ADHD issue in the United States that enabled the

ADHD entails a genetic and chronicbrain disorder that impedes one’s capacity to accomplish functioning skillsthat support learning: memory, attention, and concentration. ADHD begins inchildhood but can persist into adulthood.

It should be diagnosed and treatedearly to save the patient unnecessary suffering. This paper will respond tolevel one and level two questions. Level one question is, which culturaltraditions affect treatment? Level two questions are: Are Hispanics less likely to get diagnosed withADHD in the US? Does culture, Genes, or Environment cause ADHD? Is it true French kids don’t have ADHD?ADHD is not an Americancondition. However, a majority of the people believe so because it is acommonly diagnosed behavioral disability in the United States’ classroomenvironment. According to Moon (2011), this condition affects an average of 4%of the school-going children in the United States: over four million childrenand adolescents aged between four and 17 years live with ADHD in the UnitedStates. Faraone, Sergeant, Gillberg, and Biederman (2003) add that scholarshave based their research of ADHD on the United States for over 40 years.Furthermore, it is through the study of this issue in the United States thatenabled the American Psychiatric Association to define behavioral traitsaffiliated to this disorder and come up with an appropriate diagnostictechnique.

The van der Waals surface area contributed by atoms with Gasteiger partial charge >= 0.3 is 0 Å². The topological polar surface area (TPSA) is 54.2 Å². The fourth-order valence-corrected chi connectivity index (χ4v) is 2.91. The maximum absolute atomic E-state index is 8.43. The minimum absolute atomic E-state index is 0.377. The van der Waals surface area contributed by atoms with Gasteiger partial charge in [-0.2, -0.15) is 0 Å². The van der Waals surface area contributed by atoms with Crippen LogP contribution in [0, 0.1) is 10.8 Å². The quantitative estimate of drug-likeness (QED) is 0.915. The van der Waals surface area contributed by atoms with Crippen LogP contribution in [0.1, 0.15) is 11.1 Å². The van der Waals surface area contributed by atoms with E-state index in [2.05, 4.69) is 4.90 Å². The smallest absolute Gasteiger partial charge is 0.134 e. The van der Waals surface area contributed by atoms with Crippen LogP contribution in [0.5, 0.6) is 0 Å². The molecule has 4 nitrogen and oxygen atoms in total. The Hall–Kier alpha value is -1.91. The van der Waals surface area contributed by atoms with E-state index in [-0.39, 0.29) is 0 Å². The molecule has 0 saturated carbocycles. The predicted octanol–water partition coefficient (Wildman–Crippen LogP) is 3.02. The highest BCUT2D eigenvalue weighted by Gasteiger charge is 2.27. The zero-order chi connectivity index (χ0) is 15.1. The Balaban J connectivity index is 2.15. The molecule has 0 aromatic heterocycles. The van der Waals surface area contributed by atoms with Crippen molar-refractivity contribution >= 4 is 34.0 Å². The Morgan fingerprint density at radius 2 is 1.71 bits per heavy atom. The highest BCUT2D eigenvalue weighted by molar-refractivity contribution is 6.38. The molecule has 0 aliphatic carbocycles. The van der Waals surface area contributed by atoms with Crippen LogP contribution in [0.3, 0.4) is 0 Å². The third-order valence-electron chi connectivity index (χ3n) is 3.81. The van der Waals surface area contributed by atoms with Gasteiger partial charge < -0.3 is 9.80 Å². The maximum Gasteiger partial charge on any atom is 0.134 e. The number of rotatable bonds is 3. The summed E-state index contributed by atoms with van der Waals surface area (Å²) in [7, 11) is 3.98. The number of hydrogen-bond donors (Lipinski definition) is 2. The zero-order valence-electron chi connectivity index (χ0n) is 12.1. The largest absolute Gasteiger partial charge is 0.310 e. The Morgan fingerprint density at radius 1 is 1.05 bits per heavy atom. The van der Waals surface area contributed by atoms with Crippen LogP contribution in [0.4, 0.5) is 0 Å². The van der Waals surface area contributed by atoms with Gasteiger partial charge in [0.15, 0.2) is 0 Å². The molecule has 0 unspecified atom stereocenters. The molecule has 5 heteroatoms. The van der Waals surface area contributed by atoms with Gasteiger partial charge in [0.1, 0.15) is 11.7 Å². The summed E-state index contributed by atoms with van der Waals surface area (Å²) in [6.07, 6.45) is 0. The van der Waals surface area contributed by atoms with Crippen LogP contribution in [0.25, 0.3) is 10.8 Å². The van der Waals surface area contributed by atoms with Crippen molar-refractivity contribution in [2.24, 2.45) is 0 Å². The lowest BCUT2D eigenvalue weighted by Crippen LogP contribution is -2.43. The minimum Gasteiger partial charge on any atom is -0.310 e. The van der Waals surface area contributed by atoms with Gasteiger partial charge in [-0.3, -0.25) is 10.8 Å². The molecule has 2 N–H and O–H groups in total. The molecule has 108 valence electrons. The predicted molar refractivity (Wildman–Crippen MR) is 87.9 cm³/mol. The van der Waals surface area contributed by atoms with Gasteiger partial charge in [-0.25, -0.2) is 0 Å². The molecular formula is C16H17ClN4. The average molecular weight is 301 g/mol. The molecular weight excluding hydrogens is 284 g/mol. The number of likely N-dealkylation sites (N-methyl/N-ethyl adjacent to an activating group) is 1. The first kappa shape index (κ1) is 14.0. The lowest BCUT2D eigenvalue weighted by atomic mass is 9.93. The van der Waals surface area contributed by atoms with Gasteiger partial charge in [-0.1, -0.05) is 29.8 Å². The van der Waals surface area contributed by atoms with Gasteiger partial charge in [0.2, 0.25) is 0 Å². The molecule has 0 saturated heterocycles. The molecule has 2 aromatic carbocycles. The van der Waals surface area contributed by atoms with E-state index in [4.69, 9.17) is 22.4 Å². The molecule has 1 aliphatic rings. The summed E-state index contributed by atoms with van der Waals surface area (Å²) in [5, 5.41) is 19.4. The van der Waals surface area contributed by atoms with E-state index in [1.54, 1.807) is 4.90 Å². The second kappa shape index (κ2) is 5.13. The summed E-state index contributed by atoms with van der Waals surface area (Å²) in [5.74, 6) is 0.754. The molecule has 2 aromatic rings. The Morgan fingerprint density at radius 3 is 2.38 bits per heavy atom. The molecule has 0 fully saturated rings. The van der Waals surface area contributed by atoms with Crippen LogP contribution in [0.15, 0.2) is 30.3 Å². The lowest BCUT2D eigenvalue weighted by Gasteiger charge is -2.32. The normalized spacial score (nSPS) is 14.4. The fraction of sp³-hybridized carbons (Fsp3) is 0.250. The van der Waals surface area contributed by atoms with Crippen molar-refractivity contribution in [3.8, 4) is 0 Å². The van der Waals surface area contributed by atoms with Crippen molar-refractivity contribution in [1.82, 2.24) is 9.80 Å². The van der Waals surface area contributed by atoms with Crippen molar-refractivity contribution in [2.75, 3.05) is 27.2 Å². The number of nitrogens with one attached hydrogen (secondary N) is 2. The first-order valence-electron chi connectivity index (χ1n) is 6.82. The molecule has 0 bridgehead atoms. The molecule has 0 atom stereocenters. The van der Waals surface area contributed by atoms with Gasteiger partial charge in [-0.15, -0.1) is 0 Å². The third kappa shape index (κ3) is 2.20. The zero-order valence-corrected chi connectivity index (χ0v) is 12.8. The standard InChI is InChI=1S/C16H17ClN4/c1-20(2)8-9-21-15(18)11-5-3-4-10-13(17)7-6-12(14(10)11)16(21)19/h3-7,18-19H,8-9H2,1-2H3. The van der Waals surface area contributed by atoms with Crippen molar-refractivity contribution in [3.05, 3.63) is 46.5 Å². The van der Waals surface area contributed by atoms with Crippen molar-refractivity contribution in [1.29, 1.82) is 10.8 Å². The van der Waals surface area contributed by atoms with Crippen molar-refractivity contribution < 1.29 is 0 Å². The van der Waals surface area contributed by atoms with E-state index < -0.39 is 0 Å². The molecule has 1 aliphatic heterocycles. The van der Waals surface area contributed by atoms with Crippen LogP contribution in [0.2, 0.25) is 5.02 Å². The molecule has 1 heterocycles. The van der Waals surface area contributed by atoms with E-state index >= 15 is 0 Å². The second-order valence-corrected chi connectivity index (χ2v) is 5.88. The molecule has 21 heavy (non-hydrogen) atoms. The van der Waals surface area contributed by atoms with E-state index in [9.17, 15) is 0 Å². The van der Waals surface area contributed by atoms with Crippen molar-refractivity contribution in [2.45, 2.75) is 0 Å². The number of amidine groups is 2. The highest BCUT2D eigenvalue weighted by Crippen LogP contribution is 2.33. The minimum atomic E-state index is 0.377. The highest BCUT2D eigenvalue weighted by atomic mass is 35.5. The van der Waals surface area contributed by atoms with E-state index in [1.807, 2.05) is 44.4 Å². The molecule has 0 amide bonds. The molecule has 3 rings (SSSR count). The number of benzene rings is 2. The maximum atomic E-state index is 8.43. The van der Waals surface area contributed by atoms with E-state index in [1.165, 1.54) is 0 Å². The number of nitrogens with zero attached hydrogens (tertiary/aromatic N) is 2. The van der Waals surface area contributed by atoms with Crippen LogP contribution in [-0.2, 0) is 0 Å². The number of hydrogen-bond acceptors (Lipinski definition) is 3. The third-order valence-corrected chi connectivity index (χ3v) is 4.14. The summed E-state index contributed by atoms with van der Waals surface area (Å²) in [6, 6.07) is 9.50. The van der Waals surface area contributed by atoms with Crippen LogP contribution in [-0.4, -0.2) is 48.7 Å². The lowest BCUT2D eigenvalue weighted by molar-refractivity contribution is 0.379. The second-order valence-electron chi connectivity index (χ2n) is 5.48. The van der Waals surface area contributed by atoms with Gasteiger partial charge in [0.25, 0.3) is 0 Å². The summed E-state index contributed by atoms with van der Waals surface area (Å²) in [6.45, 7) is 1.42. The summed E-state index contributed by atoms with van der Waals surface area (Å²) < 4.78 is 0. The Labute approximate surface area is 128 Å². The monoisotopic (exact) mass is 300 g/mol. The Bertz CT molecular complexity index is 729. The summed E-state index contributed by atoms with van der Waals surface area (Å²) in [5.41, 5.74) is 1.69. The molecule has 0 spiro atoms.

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As a result, the prevalence of studies in which researchers focusedmore on the United States than other countries led to the belief that it is anAmerican disease that does not affect other parts of the world.            Different culturaltraditions and factors account for different treatment and diagnosis patternsfor ADHD (Moon, 2011). In countries that practice Confucianism, ADHD treatmentremains relatively low as majority of the children may not be diagnosed withthe condition because its doctrines advocate morality. Thus, parents willnurture children to embrace harmony through developing moral behaviors in linewith their age, gender, and family to retain their social status. Such childrenare unlikely to portray unsocial behaviors, which define ADHD. However, westerncultures have high treatment rates for ADHD because their traditions supporthigh levels of independence and autonomy in decision-making.